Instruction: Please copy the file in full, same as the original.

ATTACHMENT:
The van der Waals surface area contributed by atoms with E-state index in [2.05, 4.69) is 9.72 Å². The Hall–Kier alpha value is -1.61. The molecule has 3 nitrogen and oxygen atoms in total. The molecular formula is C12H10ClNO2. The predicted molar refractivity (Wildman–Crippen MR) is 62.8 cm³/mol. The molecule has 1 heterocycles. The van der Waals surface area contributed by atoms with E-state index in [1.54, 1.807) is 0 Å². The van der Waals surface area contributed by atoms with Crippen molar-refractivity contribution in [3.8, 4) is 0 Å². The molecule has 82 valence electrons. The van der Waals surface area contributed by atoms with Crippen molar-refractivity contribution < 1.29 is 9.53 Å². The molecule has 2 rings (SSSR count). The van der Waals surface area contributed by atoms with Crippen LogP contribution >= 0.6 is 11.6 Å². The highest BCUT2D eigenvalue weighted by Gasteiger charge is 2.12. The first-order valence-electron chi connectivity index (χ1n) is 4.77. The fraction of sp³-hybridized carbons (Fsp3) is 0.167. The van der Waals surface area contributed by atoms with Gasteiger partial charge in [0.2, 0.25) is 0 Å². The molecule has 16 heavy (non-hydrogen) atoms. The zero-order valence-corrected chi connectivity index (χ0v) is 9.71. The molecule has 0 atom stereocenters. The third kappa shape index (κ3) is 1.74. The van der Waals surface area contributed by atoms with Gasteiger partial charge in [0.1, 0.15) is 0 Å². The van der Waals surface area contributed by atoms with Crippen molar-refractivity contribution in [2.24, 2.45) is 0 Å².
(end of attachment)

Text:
The van der Waals surface area contributed by atoms with E-state index in [2.05, 4.69) is 9.72 Å². The Hall–Kier alpha value is -1.61. The molecule has 3 nitrogen and oxygen atoms in total. The molecular formula is C12H10ClNO2. The predicted molar refractivity (Wildman–Crippen MR) is 62.8 cm³/mol. The molecule has 1 heterocycles. The van der Waals surface area contributed by atoms with E-state index in [1.54, 1.807) is 0 Å². The van der Waals surface area contributed by atoms with Crippen molar-refractivity contribution in [3.8, 4) is 0 Å². The molecule has 82 valence electrons. The van der Waals surface area contributed by atoms with Crippen molar-refractivity contribution < 1.29 is 9.53 Å². The molecule has 2 rings (SSSR count). The van der Waals surface area contributed by atoms with Crippen LogP contribution >= 0.6 is 11.6 Å². The highest BCUT2D eigenvalue weighted by Gasteiger charge is 2.12. The first-order valence-electron chi connectivity index (χ1n) is 4.77. The fraction of sp³-hybridized carbons (Fsp3) is 0.167. The van der Waals surface area contributed by atoms with Gasteiger partial charge in [0.2, 0.25) is 0 Å². The molecule has 16 heavy (non-hydrogen) atoms. The zero-order valence-corrected chi connectivity index (χ0v) is 9.71. The molecule has 0 atom stereocenters. The third kappa shape index (κ3) is 1.74. The van der Waals surface area contributed by atoms with Gasteiger partial charge in [0.1, 0.15) is 0 Å². The van der Waals surface area contributed by atoms with Crippen molar-refractivity contribution in [2.24, 2.45) is 0 Å².